• ygwrites

Are you Uncomfortable Yet? Good.

Whew, what a whirlwind of events in 2020. No matter where your life was before, I think we can all agree now that 2020 has lifted us off a Serta mattress and onto a pallet of blankets on the floor. For months I obsessed with the state of the world and I let it stop me from remembering what I needed to do to get to the places I want to be mentally, physically, and emotionally.

Many of us remain paralyzed, drowning in the unknown, wondering when things will get back to normal. However, what if this is the normal for now? Yes, it sucks and it’s uncomfortable, but being uncomfortable can catapult you into a destiny that you create. Growth does not feel good, and right now our society is going through a huge overhaul of growth and change.

In our personal lives, we have to remain focused on the things that we set out to do. When the clock struck midnight on the January one, we had dreams, goals, and ambitions; those are still here, even in a pandemic.

As I look back on my life, I have realized that my most uncomfortable moments were where the real growth lived. I hate to look back on some of those bad times, but it’s necessary to spot the patterns of our growth. Studying our patterns can fade us into a hunger to study how to be resilient in these moments of uncertainty, doubt, and despair.

Study Resilience

Resilience comes naturally to some and not so much for others. It doesn’t come naturally for me. I had to study the art of resilience, and for me, simply being aware started me on the journey to resilience. If your house is on fire and you don’t know it’s burning, how can you put the fire out?

I had many fires burning that I wasn’t aware of. After being aware of my shortcomings, I continuously implemented strategies to build my mental fortitude and resilience. A great book to read about building resilience is Grit. Read articles, watch videos, rub elbows with the folks who are good at being resilient, and apply the information you learn to your everyday life.

I repeatedly discuss the strategies I use in most of my blogs, but I’ll also give a quick rundown here.


Journaling may seem like a chore for some, even me at first, but it is important to write down exactly how you feel, the plans you have for the future, and ultimately what you want in life. Without it, I wouldn’t be able to reflect on where I was and the progress I’ve made.

Realign Your Vision

Some of us will have to completely adjust our plans for the future. I definitely had to sit down, evaluate the world weather report, and make adjustments from there. Even in normal situations, there is always some unexpected change in events and having the fortitude to consistently roll with those changes and realign your vision strengthens your resiliency.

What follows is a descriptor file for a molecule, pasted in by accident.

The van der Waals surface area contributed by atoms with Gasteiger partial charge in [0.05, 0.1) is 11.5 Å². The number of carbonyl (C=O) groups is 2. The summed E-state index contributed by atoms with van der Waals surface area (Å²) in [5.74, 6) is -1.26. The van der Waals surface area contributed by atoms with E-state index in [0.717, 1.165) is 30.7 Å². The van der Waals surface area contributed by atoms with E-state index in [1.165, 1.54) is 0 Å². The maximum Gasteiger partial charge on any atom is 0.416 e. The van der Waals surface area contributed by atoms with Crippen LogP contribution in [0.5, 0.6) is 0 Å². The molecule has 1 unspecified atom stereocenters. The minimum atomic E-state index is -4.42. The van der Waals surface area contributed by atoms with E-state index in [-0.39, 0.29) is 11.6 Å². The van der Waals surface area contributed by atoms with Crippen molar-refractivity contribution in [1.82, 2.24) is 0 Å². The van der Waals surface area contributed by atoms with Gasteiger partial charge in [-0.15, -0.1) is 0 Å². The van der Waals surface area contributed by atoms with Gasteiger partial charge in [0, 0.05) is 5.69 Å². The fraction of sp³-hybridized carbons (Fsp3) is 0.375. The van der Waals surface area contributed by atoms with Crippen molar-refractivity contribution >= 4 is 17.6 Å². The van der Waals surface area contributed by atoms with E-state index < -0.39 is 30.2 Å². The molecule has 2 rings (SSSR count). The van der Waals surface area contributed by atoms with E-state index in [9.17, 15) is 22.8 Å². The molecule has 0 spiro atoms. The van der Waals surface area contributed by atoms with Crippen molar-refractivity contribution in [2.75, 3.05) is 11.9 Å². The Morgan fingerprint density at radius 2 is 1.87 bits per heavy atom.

Optimize Your Surroundings

In the book, Atomic Habits, author James clear speaks about how our environment plays a pivotal role in our habits. As human beings we typically will gravitate towards what’s easier for us. He talks about how turning on the t.v. is easy, so if you know that you have a habit of turning it on and killing time, unplug it or remove it from the room altogether.

For me personally, not buying soda and other sugary drinks at all, helped me eliminate drinking them altogether, out of sight, out of mind. A new thing that I’ve just started is plugging in my phone at night across the room so that I’m not tempted to scroll all night. Instead, I read a book until I fall asleep.

For whatever habit you would like to change, optimizing your surroundings can help you reach your goals.

Be the Change. No Seriously.

I know that in this sappy self-help world, we always hear the quote,

“Be the change you want to see in the world.” -Mahatma Gandhi

It may sound like just another saying, but right now, more than ever, it is necessary. Many times, we expect to see change, but are not living up to those same standards we expect. When you show up in the world, make some waves. They don’t have to be shock waves, but change just enough to leave the world a little better than you came in with. In the end, that’s all we can hope for. Well, that is if you care about the future generations of humanity, if not, carry on.

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